Plate VIII from N. W. Thomas's Anthropological Report on Sierra Leone. The caption reads 'Susu Boy'.
The original ‘Susu Boy’ physical type photograph published in N. W. Thomas’s Anthropological Report on Sierra Leone (1916). In fact, we know this is Momo Samura, photographed by Thomas in Samaia in the Northern Province of Sierra Leone in May 1914.

The arm of a white man holds the number board. Although no measure or number board may be found on the published photograph or negative, I wanted to draw attention to the ‘scientific’ presentation of the subject. The numbers, the measure, the presence of the hand with the board – these are used to frame the story and to raise questions pertaining to what was happening around the subject, both literally and figuratively considering the situation that this area of the world was in at the time. Most of this – and his – story will, for the most part, remain unknown. The jumbled numbers and bright colours give a sense of turmoil in the background – even if not literal turmoil, then one coming from the nature of the study of the subject and the way we see these images today in relation to what we know of the past.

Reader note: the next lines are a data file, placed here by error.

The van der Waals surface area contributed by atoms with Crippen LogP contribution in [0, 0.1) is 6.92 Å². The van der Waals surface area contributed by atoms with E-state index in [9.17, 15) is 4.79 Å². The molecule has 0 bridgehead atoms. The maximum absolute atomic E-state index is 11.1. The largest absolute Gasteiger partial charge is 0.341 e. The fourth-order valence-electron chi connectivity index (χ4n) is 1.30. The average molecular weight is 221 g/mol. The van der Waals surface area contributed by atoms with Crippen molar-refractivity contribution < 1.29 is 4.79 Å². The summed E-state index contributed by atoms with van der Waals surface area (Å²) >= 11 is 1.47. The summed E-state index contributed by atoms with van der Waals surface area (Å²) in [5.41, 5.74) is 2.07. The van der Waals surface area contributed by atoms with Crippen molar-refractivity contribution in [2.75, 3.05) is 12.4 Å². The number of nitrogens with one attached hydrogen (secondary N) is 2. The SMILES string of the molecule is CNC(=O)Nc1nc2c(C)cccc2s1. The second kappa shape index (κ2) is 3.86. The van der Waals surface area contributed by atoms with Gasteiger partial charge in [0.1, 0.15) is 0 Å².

Chiadikobi Nwaubani installing 'Susu Boy' as part of the Photographic Affordances exhibition at the Royal Anthropological Institute, London.
Chiadikōbi Nwaubani installing ‘Susu Boy’ as part of the Photographic Affordances exhibition at the Royal Anthropological Institute, London.

Chiadikōbi Nwaubani’s ‘Susu Boy’ is currently on display alongside N. W. Thomas’s photograph of Momo Samura as part of the Photographic Affordances exhibition at the Royal Anthropological Institute.

See an interview with Chiadikōbi Nwaubani at That Igbo Girl blog.

Event: Diasporic Objects symposium, Leiden

Diasporic Objects Symposium, Leiden, 1 March 2018

[Re:]Entanglements is part of a research project entitled ‘Museum Affordances‘ funded by the UK’s Arts & Humanities Research Council. The project is exploring the legacies of N. W. Thomas’s anthropological surveys in West Africa as a way of thinking through broader issues that museums and archives are negotiating today. Ethnographic museums in particular have large collections of objects that were acquired during the colonial era from throughout the world, and which have been on display or deposited in museum stores ever since.